The black stuff

When it comes to advertising, this is a product without compare. The simple slogan "Guinness is good for you" has survived as a well-known phrase even though it has not officially been used for decades. In recent years, too, Guinness's TV advertisements - the swimmer, the snail race, the stallions in the churning surf - have been widely acclaimed.

When it comes to advertising, this is a product without compare. The simple slogan "Guinness is good for you" has survived as a well-known phrase even though it has not officially been used for decades. In recent years, too, Guinness's TV advertisements - the swimmer, the snail race, the stallions in the churning surf - have been widely acclaimed.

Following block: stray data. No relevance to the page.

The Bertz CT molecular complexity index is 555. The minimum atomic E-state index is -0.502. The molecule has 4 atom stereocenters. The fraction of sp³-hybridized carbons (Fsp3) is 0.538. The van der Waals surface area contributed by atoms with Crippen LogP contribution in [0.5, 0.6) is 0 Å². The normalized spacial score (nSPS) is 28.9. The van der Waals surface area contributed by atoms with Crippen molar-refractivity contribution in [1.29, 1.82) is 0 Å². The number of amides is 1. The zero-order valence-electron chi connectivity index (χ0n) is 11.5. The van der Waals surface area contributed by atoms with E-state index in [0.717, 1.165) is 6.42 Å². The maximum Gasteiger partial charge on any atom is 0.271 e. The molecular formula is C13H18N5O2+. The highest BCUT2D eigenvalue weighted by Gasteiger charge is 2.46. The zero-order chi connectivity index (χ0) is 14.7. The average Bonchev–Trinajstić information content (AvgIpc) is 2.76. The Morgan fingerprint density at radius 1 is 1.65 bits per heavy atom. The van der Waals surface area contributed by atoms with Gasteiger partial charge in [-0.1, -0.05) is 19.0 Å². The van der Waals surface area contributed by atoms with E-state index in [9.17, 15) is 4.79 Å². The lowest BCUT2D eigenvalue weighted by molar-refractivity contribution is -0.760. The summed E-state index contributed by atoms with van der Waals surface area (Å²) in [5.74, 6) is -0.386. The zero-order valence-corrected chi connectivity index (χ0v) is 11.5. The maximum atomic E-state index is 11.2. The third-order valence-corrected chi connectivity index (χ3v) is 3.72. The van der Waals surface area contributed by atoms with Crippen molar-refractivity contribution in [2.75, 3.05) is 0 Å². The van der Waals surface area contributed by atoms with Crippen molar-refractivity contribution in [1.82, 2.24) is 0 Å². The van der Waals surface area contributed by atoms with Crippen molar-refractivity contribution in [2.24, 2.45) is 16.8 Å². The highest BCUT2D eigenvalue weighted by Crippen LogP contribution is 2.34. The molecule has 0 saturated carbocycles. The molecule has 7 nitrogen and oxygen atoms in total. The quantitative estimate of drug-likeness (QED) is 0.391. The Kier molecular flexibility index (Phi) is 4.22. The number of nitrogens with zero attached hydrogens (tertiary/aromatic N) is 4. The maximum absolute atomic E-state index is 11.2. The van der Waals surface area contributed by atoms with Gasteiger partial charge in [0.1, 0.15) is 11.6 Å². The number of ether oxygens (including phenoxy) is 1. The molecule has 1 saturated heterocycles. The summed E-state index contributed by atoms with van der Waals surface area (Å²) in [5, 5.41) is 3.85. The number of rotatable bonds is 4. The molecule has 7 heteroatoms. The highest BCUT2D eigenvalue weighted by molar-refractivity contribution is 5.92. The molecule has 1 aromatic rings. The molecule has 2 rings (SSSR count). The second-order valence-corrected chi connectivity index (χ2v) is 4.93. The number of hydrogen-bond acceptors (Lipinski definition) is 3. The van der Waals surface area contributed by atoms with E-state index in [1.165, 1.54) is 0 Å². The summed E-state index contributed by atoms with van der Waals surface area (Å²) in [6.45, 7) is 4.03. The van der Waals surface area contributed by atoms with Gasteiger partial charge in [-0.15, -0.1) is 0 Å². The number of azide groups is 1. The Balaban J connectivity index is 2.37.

Acclaim is one thing. Taking any notice of the adverts is, however, a different bottle of stout. Sales in the Irish Republic have dropped; in the UK, the number of landlords choosing Guinness as one of their preferred drinks is down, too.

Still, all is not lost. Guinness, known since time immemorial as a component of ye-olde Irish postcards (old man sits with a dog at his feet and a pint of the black stuff in his hand), was reinvented some years ago as a drink for go-getters. If it can be reinvented once, why not a second time? Marketing tricks know no limits: who could have guessed that a mediocre Mexican beer could find a mass market (as Sol did) merely by serving it with a slice of lime?

In short, the brewers only need a new gimmick to rescue their froth. In the non-heat of a British summer, who's for black and white Guinness ice-cream?

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